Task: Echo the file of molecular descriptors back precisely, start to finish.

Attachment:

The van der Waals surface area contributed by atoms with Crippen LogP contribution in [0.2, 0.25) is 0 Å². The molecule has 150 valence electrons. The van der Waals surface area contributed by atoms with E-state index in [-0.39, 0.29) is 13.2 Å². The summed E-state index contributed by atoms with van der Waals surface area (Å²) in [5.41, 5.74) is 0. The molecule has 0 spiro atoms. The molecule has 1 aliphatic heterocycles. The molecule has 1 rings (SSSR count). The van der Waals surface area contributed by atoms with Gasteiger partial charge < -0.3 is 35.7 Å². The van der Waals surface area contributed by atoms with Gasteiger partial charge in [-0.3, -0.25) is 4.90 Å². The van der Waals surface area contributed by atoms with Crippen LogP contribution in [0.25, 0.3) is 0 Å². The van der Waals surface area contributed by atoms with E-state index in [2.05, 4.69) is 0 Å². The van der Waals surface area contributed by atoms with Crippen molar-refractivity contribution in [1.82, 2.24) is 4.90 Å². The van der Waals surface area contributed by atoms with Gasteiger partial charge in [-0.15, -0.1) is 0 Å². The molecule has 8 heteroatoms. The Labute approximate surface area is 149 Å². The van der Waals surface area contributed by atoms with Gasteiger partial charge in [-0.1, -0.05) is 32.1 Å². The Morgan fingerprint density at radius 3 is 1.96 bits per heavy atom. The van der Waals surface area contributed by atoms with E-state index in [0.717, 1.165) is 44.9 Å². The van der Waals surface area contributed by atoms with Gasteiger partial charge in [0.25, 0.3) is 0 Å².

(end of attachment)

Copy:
The van der Waals surface area contributed by atoms with Crippen LogP contribution in [0.2, 0.25) is 0 Å². The molecule has 150 valence electrons. The van der Waals surface area contributed by atoms with E-state index in [-0.39, 0.29) is 13.2 Å². The summed E-state index contributed by atoms with van der Waals surface area (Å²) in [5.41, 5.74) is 0. The molecule has 0 spiro atoms. The molecule has 1 aliphatic heterocycles. The molecule has 1 rings (SSSR count). The van der Waals surface area contributed by atoms with Gasteiger partial charge < -0.3 is 35.7 Å². The van der Waals surface area contributed by atoms with Gasteiger partial charge in [-0.3, -0.25) is 4.90 Å². The van der Waals surface area contributed by atoms with Crippen LogP contribution in [0.25, 0.3) is 0 Å². The van der Waals surface area contributed by atoms with E-state index in [2.05, 4.69) is 0 Å². The van der Waals surface area contributed by atoms with Crippen molar-refractivity contribution in [1.82, 2.24) is 4.90 Å². The van der Waals surface area contributed by atoms with Gasteiger partial charge in [-0.15, -0.1) is 0 Å². The molecule has 8 heteroatoms. The Labute approximate surface area is 149 Å². The van der Waals surface area contributed by atoms with Gasteiger partial charge in [-0.1, -0.05) is 32.1 Å². The Morgan fingerprint density at radius 3 is 1.96 bits per heavy atom. The van der Waals surface area contributed by atoms with E-state index in [0.717, 1.165) is 44.9 Å². The van der Waals surface area contributed by atoms with Gasteiger partial charge in [0.25, 0.3) is 0 Å².